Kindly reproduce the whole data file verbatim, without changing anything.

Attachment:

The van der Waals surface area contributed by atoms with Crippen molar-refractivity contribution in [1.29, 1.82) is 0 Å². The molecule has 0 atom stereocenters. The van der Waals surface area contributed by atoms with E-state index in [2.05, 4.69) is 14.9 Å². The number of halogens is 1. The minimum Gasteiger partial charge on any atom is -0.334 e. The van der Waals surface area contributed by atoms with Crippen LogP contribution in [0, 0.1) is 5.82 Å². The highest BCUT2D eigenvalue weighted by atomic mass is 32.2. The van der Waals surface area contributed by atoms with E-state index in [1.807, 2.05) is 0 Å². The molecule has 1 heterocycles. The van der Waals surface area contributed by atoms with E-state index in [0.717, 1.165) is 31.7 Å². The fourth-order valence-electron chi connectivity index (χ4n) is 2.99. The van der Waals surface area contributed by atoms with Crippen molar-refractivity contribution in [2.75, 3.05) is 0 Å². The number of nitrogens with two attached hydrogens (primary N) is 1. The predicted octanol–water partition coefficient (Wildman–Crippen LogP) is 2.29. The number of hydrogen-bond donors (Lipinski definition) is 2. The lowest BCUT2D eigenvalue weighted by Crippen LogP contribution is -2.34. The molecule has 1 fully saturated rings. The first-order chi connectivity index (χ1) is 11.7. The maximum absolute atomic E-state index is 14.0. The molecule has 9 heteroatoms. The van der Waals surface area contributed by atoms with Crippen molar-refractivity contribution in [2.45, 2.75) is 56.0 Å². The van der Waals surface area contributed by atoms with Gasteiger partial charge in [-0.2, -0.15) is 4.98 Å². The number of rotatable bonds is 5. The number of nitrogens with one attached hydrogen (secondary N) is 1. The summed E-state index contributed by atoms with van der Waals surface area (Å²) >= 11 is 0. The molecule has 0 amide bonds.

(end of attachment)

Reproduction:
The van der Waals surface area contributed by atoms with Crippen molar-refractivity contribution in [1.29, 1.82) is 0 Å². The molecule has 0 atom stereocenters. The van der Waals surface area contributed by atoms with E-state index in [2.05, 4.69) is 14.9 Å². The number of halogens is 1. The minimum Gasteiger partial charge on any atom is -0.334 e. The van der Waals surface area contributed by atoms with Crippen LogP contribution in [0, 0.1) is 5.82 Å². The highest BCUT2D eigenvalue weighted by atomic mass is 32.2. The van der Waals surface area contributed by atoms with E-state index in [1.807, 2.05) is 0 Å². The molecule has 1 heterocycles. The van der Waals surface area contributed by atoms with E-state index in [0.717, 1.165) is 31.7 Å². The fourth-order valence-electron chi connectivity index (χ4n) is 2.99. The van der Waals surface area contributed by atoms with Crippen molar-refractivity contribution in [2.75, 3.05) is 0 Å². The number of nitrogens with two attached hydrogens (primary N) is 1. The predicted octanol–water partition coefficient (Wildman–Crippen LogP) is 2.29. The number of hydrogen-bond donors (Lipinski definition) is 2. The lowest BCUT2D eigenvalue weighted by Crippen LogP contribution is -2.34. The molecule has 1 fully saturated rings. The first-order chi connectivity index (χ1) is 11.7. The maximum absolute atomic E-state index is 14.0. The molecule has 9 heteroatoms. The van der Waals surface area contributed by atoms with Crippen molar-refractivity contribution in [2.45, 2.75) is 56.0 Å². The van der Waals surface area contributed by atoms with Gasteiger partial charge in [-0.2, -0.15) is 4.98 Å². The number of rotatable bonds is 5. The number of nitrogens with one attached hydrogen (secondary N) is 1. The summed E-state index contributed by atoms with van der Waals surface area (Å²) >= 11 is 0. The molecule has 0 amide bonds.